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Case Report
5 (
); 206-210

Spontaneous compartment syndrome of all limbs: A case report

Department of Orthopedics, Hamad Medical Corporation, Doha, Qatar
Corresponding author: Dr. Abduljabbar Alhammoud, Hamad Medical Corporation, Doha, Qatar.
This is an open-access article distributed under the terms of the Creative Commons Attribution-Non Commercial-Share Alike 4.0 License, which allows others to remix, tweak, and build upon the work non-commercially, as long as the author is credited and the new creations are licensed under the identical terms.

How to cite this article: Alhammoud A, Moghamis IS, Nasef H, Kariyal A. Spontaneous compartment syndrome of all limbs. J Musculoskelet Surg Res 2021;5(3):206-10.


Compartment syndrome is a serious condition that results from increased pressure in a closed muscle compartment segment, which affects tissue perfusion and leads to necrosis. It can be acute because of fracture and crush injury or chronic due to recurrent transient increases in the intra-compartmental pressure that occurs during exertional activities. Rhabdomyolysis is a rare cause of compartment syndrome; clinicians should be aware of different atypical presentations of compartment syndrome and should have a low threshold for such a case. Early diagnosis and intervention may lead to better clinical outcome and may prevent any possible complication or future morbidity and disabilities. We are presenting a rare case of spontaneous atraumatic four-limb compartment syndrome in a patient post-minimal exertion, which was managed by urgent surgical fasciotomy and compartment decompression. 29 months follow-up; patient regained full function of both upper extremity without residual motor or sensory deficit, while he had bilateral foot drop without sensory deficit, and he was walking using bilateral ankle foot orthotic (AFO). We hypothesize that his compartment syndrome developed due to rhabdomyolysis, which was extenuated by dehydration.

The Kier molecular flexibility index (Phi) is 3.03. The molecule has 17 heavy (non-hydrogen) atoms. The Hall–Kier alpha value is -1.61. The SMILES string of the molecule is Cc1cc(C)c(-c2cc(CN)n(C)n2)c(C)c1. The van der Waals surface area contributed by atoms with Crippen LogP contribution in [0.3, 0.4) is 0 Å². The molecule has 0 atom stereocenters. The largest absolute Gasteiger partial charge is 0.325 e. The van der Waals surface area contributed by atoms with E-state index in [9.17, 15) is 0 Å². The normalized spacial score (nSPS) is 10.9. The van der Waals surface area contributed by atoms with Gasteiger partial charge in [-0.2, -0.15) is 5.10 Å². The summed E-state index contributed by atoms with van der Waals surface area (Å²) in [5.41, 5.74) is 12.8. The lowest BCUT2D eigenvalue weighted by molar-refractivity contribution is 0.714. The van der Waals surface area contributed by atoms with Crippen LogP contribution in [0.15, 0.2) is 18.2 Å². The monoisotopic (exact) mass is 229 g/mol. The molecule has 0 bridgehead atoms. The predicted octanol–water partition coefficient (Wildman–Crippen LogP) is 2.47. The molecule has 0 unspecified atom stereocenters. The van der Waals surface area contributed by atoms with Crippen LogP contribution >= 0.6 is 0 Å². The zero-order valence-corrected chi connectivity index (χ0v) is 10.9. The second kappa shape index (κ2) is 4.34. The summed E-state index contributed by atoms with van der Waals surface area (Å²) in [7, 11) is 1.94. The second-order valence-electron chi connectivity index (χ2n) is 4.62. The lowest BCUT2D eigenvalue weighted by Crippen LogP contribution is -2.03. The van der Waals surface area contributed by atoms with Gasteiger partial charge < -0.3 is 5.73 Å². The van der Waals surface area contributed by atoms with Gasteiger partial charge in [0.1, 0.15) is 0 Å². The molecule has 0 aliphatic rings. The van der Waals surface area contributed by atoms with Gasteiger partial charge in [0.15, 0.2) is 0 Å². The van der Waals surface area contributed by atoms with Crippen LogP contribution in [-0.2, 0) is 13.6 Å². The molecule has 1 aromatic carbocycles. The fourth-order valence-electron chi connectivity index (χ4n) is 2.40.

Compartment syndrome
Physical exertion
Surgical decompression


Acute compartment syndrome is a surgical emergency that can be due to a traumatic fracture incident, crush injury, or any condition that creates acute edema or swelling, which in turn increases the compartmental pressure, the increase in pressure may lead to tissue hypo-perfusion leading to necrosis of muscles.[1] There are reported cases in the literature of acute compartment syndrome occurring outside of trauma scope and in the context of isolated medical conditions. These conditions included diabetes mellitus, the use of anticoagulants, hypothyroidism, leukemic infiltrations, and nephrotic syndrome.[2,5,7] These chronic conditions can cause edema and swelling in a given compartment, leading to compartment syndrome development.[3] There are some theories in multiple case reports correlating compartment syndrome with the use of medications such as non steroidal anti-inflammatory drugs (NSAIDs) (Diclofenac).[4] It is suggested that the impaired hemostasis and platelet dysfunction resulting from ingesting NSAIDs increases the incidence of spontaneous intramuscular bleeding and increased compartmental pressure.[4]

Compartment syndrome can present with different atypical presentation such as, Rhabdomyolysis. Clinicians should be aware of such presentations and should have a low threshold for such cases.

Early diagnosis and continuous monitoring of compartment syndrome are of great importance in the management of pending compartment syndrome.

On the other hand, chronic compartment syndrome is mainly caused by recurrent transient increases in the intracompartmental pressure that occurs during exertional activities and is relieved by rest. This presents with more vague symptoms, which poses a challenge for timely diagnosis and results in delayed diagnosis of such condition. [5] Treatment is usually surgical through compartment pressure release by fasciotomy of the affected compartment. [6]

In this study, we aim to discuss a rare presentation of compartment syndrome involving all four limbs compartments for a patient that presented to our institution in Doha, Qatar.